A few days ago, Dave Studeman wrote about the statistic LOB% (percent of baserunners left on base). While he stated LOB% isn’t necessarily a “luck” statistic, I’m going to use it today as if it were one with some discretion, of course. I was thinking that for pitchers there are currently three statistics that are considered to be in some sense a measure of luck. There is batting average on balls in play (BABIP), percentage of fly balls that are home runs (HR/FB), and the already mentioned LOB%.
I wanted to find the “luckiest” pitcher in 2005, so I decided to combine the three “luck” statistics in a crude attempt to create a “Luck Factor” for pitchers. I used the formula (BABIP + (3 * (HR/FB)) + (1-LOB%)). While I’m sure there are a few problems with this formula that I quickly threw together, it will definitely point you in the direction of some of the biggest luck offenders. I couldn’t help but laugh when, at the very top of the list, I saw Juan Padilla. Oh great, another Mets reliever! So without further adieu, let’s see what made Padilla so “lucky” in 2005.
Starting off with ERA, his first trip around the majors was pretty awful. In 2004 he had an insanely high ERA of 7.71, which plummeted to an incredibly low ERA of 1.49 in 2005. With such a steep decline, I’d expect some sort of drastic change in his strikeouts or walks. This was not the case.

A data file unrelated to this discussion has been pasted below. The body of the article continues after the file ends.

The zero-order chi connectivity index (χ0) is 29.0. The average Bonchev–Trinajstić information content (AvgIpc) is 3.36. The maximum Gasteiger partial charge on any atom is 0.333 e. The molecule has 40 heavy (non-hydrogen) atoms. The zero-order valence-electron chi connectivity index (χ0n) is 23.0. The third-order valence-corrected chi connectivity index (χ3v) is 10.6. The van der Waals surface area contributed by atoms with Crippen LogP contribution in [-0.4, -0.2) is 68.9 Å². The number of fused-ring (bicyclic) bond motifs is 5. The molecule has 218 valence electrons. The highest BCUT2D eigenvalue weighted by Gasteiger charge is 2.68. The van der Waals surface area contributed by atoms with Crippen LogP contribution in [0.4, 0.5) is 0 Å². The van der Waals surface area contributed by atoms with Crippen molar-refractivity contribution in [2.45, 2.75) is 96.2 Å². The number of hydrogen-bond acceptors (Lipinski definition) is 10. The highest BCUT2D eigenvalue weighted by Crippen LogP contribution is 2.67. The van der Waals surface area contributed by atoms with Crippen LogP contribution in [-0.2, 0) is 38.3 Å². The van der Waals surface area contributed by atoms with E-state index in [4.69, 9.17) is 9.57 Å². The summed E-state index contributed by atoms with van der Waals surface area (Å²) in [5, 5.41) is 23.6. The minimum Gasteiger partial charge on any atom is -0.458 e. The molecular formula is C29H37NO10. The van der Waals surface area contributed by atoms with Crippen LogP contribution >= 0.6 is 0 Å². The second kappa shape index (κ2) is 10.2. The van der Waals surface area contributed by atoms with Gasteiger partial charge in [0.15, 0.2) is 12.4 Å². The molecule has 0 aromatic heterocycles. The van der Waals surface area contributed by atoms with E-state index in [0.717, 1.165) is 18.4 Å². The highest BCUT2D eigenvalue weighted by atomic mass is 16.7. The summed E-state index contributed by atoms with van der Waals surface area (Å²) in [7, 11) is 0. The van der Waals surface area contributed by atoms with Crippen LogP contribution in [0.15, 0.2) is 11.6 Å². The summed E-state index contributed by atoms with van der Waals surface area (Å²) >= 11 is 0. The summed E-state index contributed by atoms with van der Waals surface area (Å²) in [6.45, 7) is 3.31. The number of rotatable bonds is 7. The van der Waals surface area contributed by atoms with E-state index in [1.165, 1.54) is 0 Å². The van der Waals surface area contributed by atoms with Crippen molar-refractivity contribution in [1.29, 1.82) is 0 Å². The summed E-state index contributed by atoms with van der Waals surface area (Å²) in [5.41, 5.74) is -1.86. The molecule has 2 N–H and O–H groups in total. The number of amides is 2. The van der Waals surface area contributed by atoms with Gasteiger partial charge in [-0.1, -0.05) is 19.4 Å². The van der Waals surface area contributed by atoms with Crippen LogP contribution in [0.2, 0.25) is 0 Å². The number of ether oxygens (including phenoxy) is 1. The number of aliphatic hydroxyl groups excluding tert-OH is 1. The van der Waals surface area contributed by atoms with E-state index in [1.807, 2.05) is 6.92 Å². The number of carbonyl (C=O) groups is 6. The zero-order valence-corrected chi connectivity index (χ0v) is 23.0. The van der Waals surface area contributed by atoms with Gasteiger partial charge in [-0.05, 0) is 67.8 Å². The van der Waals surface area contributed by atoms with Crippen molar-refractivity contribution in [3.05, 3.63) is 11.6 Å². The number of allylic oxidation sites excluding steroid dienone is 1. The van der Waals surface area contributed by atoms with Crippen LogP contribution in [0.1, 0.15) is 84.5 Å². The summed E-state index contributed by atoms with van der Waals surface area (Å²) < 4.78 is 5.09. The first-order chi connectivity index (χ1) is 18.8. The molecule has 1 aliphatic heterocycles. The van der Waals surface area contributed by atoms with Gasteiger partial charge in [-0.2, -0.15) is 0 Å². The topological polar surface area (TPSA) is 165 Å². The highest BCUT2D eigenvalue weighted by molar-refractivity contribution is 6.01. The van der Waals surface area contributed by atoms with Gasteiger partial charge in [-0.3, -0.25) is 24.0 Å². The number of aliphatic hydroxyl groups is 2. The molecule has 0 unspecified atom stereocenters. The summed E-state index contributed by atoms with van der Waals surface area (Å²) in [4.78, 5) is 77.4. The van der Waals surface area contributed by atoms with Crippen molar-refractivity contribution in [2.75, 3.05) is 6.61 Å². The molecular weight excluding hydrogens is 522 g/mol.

In 2005 his strikeout to walk ratio (K/BB) was slightly worse than it was in 2004. His strikeouts per 9 innings (K/9) was a poor 4.21 and his walks per 9 innings (BB/9) was a pretty average 3.22 bringing his K/BB to a poor 1.31. His minor league numbers definitely deviated from his major league numbers where he managed a pretty healthy K/9 of 8.22 the past two seasons in AAA.
Moving on to the part which made him the “luckiest” pitcher in all of baseball, he gave up zero home runs last season. I don’t care who you are, things like that generally don’t happen more than once. To go with his zero home runs, he had an extremely low BABIP of .219 and a pretty high LOB% of 81%. Combine all three of these and he had the best single season “Luck Factor” in the past four years! Pitchers with a K/9 under 7 that have displayed similar luck have seen, on average, a 2 point rise in ERA the following year. Here are those same pitchers that had an ERA under 2 and what their ERA did the following season.
Name Year1 Year2 Dif Buddy Groom 1.60 5.36 3.76 Paul Quantrill 1.75 4.72 2.97 S. Hasegawa 1.48 5.16 3.68 Steve Kline 1.79 4.28 2.49
While I’m not saying Padilla won’t improve his strikeouts or walks (mainly strikeouts) in the major leagues and become a quality pitcher at some point, I think there is little to no chance he’ll do nearly as well as he did last year. If there’s no improvement in his strikeout rate, I’m pretty sure you’ll see a pitcher next season that none will be too thrilled with.